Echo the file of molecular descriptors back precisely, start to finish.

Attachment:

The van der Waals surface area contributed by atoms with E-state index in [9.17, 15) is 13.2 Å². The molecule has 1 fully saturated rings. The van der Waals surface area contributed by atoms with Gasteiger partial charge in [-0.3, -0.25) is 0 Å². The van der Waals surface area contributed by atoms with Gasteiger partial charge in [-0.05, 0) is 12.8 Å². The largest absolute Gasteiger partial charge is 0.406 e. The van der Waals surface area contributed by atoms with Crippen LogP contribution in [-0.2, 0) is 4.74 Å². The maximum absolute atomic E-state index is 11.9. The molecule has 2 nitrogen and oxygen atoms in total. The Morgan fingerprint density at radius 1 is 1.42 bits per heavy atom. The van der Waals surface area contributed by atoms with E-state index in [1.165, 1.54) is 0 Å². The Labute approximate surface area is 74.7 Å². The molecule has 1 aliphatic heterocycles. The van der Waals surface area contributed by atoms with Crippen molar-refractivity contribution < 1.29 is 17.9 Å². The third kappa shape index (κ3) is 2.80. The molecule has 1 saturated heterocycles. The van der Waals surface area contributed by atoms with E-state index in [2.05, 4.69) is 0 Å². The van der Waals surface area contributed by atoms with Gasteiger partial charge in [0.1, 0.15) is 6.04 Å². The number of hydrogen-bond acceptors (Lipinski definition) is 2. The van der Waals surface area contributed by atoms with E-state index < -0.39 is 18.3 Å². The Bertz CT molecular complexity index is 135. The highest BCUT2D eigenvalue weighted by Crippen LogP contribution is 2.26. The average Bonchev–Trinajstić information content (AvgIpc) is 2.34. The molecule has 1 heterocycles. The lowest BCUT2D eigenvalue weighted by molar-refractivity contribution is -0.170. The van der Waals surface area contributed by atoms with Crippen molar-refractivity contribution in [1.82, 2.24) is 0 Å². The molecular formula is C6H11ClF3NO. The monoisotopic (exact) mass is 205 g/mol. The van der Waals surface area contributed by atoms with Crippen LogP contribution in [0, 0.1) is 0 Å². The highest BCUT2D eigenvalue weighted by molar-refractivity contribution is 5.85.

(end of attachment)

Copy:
The van der Waals surface area contributed by atoms with E-state index in [9.17, 15) is 13.2 Å². The molecule has 1 fully saturated rings. The van der Waals surface area contributed by atoms with Gasteiger partial charge in [-0.3, -0.25) is 0 Å². The van der Waals surface area contributed by atoms with Gasteiger partial charge in [-0.05, 0) is 12.8 Å². The largest absolute Gasteiger partial charge is 0.406 e. The van der Waals surface area contributed by atoms with Crippen LogP contribution in [-0.2, 0) is 4.74 Å². The maximum absolute atomic E-state index is 11.9. The molecule has 2 nitrogen and oxygen atoms in total. The Morgan fingerprint density at radius 1 is 1.42 bits per heavy atom. The van der Waals surface area contributed by atoms with E-state index in [1.165, 1.54) is 0 Å². The Labute approximate surface area is 74.7 Å². The molecule has 1 aliphatic heterocycles. The van der Waals surface area contributed by atoms with Crippen molar-refractivity contribution < 1.29 is 17.9 Å². The third kappa shape index (κ3) is 2.80. The molecule has 1 saturated heterocycles. The van der Waals surface area contributed by atoms with E-state index in [2.05, 4.69) is 0 Å². The van der Waals surface area contributed by atoms with Gasteiger partial charge in [0.1, 0.15) is 6.04 Å². The number of hydrogen-bond acceptors (Lipinski definition) is 2. The van der Waals surface area contributed by atoms with E-state index < -0.39 is 18.3 Å². The Bertz CT molecular complexity index is 135. The highest BCUT2D eigenvalue weighted by Crippen LogP contribution is 2.26. The average Bonchev–Trinajstić information content (AvgIpc) is 2.34. The molecule has 1 heterocycles. The lowest BCUT2D eigenvalue weighted by molar-refractivity contribution is -0.170. The van der Waals surface area contributed by atoms with Crippen molar-refractivity contribution in [1.82, 2.24) is 0 Å². The molecular formula is C6H11ClF3NO. The monoisotopic (exact) mass is 205 g/mol. The van der Waals surface area contributed by atoms with Crippen LogP contribution in [0, 0.1) is 0 Å². The highest BCUT2D eigenvalue weighted by molar-refractivity contribution is 5.85.